“Yeah, I have a regeneration field I can add to your lair. I’m not sure how much good it’ll do but it can’t hurt.” Actually, I’d gotten an upgrade to it by plugging it directly into the mana dynamo. [Rejuvenation] reduced my mana income pretty significantly but it was far more effective than regeneration, and included mana restoration. But it was a multiplier, so it wasn’t likely to do much for an already-anemic regeneration rate.

“That’s kind of you,” Ansae said, amused for reasons that were entirely her own. “For myself, I should see if I can figure out a way to speak with Blue directly. You’re very charming, Shayma, but you can only be in one place at a time.”

“Oh, I think Blue would like that,” Shayma said, an impish smile touching her features. “It’ll give him someone else to wake up in the middle of the night so he can pester them with bad jokes.”

“It was just the one time!”

Three times.”

“It was just the three times!”

“You have an interesting way with your servants,” Ansae said, muzzle stretching into a toothy grin. “If I hadn’t seen what you did to that army, I’d wonder if you were too soft.”

“Oh, I’m totally soft on Shayma,” I said cheerfully, and watched her blush and then glare in the general direction of my core.

“This is another reason you need to figure out a way to talk to him,” Shayma appealed to Ansae. “It’s not fair that he expects me to repeat his flirting.”

“Yes, it seems he’s a thorough scoundrel.” The grin was permanently stuck at this point. “I’ll have to be cautious dealing with him.”

“Good idea.” Shayma nodded sagely.

“Okay, I’m going to break this up before this turns into a conspiracy against me. Besides, I’ve got Annit’s and Keri’s area nearly done. Oh! I need to make Annit’s blowgun for her.”

Shayma giggled. “All right, Blue is afraid we’re going to start conspiring against him. I need to go back and talk to some other people anyway, and I’m sure Queen Iniri would be happy to meet with you any time. Though I think we’ll be attacking Meil in a week or so? We won’t be around then.”

“Ah, I remember the last time I razed a city. Do have fun.” Ansae smiled cheerfully, and Shayma laughed before bowing to her and leaving.

“You do realize she wasn’t joking, right?”

“I’m still going to pretend she was.” Shayma said firmly.

“That’s fair enough. Anyway, I need to finish Annit’s weapon while you show them around.”

“You gave them their own room, and Ansae big are you now?”

“Most of the time when a woman asks how big you are, they mean something entirely different.” Shayma just snorted in reply. “Uhh...pretty big. Though I’ve been growing more slowly of late since I’m taking over the mountain and want to keep from accidentally collapsing it.”

“I appreciate not having a mountain collapsed on me.” Shayma swished her tail from one side to the other. “Sometimes all this still catches me by surprise. Just, that you’re this enormous dungeon and you’re dealing with dragons that are also Powers’s daunting.”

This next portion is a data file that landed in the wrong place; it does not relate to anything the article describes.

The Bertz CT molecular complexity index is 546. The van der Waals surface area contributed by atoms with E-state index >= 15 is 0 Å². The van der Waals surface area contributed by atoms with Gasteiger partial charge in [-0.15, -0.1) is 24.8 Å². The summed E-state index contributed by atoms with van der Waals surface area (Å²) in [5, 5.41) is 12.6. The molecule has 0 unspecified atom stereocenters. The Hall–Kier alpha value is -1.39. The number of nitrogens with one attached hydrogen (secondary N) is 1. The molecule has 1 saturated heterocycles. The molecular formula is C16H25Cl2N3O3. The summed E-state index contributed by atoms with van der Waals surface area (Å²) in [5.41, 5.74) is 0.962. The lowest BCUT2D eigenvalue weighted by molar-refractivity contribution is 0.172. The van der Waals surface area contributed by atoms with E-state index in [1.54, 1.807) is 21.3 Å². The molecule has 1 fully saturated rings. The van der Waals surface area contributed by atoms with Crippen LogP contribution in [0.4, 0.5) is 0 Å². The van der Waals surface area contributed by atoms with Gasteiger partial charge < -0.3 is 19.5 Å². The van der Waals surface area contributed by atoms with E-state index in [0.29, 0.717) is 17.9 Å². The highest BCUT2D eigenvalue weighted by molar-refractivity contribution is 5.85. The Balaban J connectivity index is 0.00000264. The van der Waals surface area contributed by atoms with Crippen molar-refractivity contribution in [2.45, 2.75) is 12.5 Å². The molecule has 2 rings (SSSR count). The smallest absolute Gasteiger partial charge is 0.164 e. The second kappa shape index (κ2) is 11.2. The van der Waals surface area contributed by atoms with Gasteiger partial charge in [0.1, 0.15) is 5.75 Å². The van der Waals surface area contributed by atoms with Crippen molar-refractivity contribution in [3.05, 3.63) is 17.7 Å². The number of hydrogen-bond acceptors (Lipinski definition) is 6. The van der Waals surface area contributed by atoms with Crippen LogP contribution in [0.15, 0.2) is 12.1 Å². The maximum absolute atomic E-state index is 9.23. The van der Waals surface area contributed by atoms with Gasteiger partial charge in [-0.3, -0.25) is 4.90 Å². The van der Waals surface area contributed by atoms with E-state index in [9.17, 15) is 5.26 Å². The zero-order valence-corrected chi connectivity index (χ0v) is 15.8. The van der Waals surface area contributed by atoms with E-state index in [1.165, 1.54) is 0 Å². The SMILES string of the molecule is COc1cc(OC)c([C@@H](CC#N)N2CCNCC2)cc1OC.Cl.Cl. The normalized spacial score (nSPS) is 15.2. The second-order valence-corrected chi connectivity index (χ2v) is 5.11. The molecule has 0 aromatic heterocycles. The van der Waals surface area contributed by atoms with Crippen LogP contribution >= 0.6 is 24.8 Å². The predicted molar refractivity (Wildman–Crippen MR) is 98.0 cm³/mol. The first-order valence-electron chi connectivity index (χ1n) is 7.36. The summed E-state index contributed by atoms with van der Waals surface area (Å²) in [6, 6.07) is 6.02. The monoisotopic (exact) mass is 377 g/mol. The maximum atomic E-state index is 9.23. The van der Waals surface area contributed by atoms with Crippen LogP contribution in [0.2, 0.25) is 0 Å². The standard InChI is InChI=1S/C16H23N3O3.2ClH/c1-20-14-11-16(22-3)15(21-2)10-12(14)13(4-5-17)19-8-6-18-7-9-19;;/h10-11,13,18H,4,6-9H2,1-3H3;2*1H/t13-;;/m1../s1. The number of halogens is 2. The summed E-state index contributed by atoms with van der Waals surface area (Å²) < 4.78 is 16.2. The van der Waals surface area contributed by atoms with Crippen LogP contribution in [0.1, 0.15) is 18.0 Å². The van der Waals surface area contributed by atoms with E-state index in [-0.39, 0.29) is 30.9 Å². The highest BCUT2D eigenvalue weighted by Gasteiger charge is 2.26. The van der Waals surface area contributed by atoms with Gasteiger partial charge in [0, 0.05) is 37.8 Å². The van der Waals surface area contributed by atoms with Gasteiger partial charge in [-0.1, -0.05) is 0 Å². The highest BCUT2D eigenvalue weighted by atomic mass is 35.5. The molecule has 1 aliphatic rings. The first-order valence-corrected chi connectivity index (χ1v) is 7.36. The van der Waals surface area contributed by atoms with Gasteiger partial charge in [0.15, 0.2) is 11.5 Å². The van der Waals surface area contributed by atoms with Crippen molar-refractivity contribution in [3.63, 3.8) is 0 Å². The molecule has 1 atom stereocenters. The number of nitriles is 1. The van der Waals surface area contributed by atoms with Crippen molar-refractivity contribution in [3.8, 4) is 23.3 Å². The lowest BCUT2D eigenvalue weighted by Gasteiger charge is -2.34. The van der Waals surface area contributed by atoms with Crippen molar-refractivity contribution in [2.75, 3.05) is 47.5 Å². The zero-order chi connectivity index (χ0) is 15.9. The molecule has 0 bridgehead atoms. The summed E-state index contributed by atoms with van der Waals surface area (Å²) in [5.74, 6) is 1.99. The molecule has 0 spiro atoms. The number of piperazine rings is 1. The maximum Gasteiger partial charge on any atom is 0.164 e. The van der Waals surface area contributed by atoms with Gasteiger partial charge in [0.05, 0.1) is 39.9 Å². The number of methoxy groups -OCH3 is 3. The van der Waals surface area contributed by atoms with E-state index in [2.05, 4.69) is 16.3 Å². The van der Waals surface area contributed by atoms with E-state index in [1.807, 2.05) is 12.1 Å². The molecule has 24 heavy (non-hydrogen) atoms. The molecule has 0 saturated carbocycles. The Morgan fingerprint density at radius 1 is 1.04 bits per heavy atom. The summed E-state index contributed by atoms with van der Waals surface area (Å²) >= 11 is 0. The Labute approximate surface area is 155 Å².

“Actually you’re doing more dealing with them than I am. You’re making me sound actually diplomatic and coherent, but I understand. It’s strange even if I think about it too hard. But you know I won’t make you do it if you really don’t want to, right? I can dictate letters or something.”

“I know,” she said. “Thank you.”

While Shayma rounded up her companions I considered Annit’s blowgun. It might have been a touch hasty to promise that, since I’d never done anything like it before, but I was pretty confident it was possible. I just needed a large enough Source gem.

Fortunately, the wind-Affinity Source gems had been growing for nearly a week and one of them was big enough that I thought I could manage it. I was able to use [Customization] on the gems while they were still attached to the plants, and considering a blowgun was just a single piece I thought I could manage it.

I used Annit’s current weapon as a reference, minus the artistic flourishes and the charms chained to the tube. I was pretty sure that it was a simple design, but didn’t want to take any chances by doing it freehand. The end result was a thin shell of swept gray, recognizable as a blowgun but maybe more fragile than I’d like. Still, it was a weapon.

[Fabrication] learned. Unlocks Fabrication category.

Wait, what?

I pulled up the tab in question and found that it was incredibly expensive, experience-wise, to upgrade, and had only one entry in the category.

Assembler: 1000 Biomass, 10 Gold, 10 Steel, 100 Stonesteel: Allows Dungeon to assemble items into more complex products.

The material cost wasn’t cheap either. I’d have to build some of the metallurgy stuff first just to get the steel, and once again I mentally thanked Ansae for the massive amount of gold. I wasn’t sure why these things took gold, and so much of it, but at least it wasn’t asking for things I didn’t have. Plus that hefty biomass requirement suggested whatever this looked like, it was going to be huge.

But worth the investment. The description was as lacking as usual for dungeon skills, since ‘assemble’ was a pretty vague descriptor. Fine, coarse, quick, slow. Maybe it only fit opposing shapes together, or perhaps it could join with nails or other fastenings. It also didn’t have a level, so I wasn’t going to be able to advance it directly, but I didn’t care. I could finally make things.

A note from InadvisablyCompelled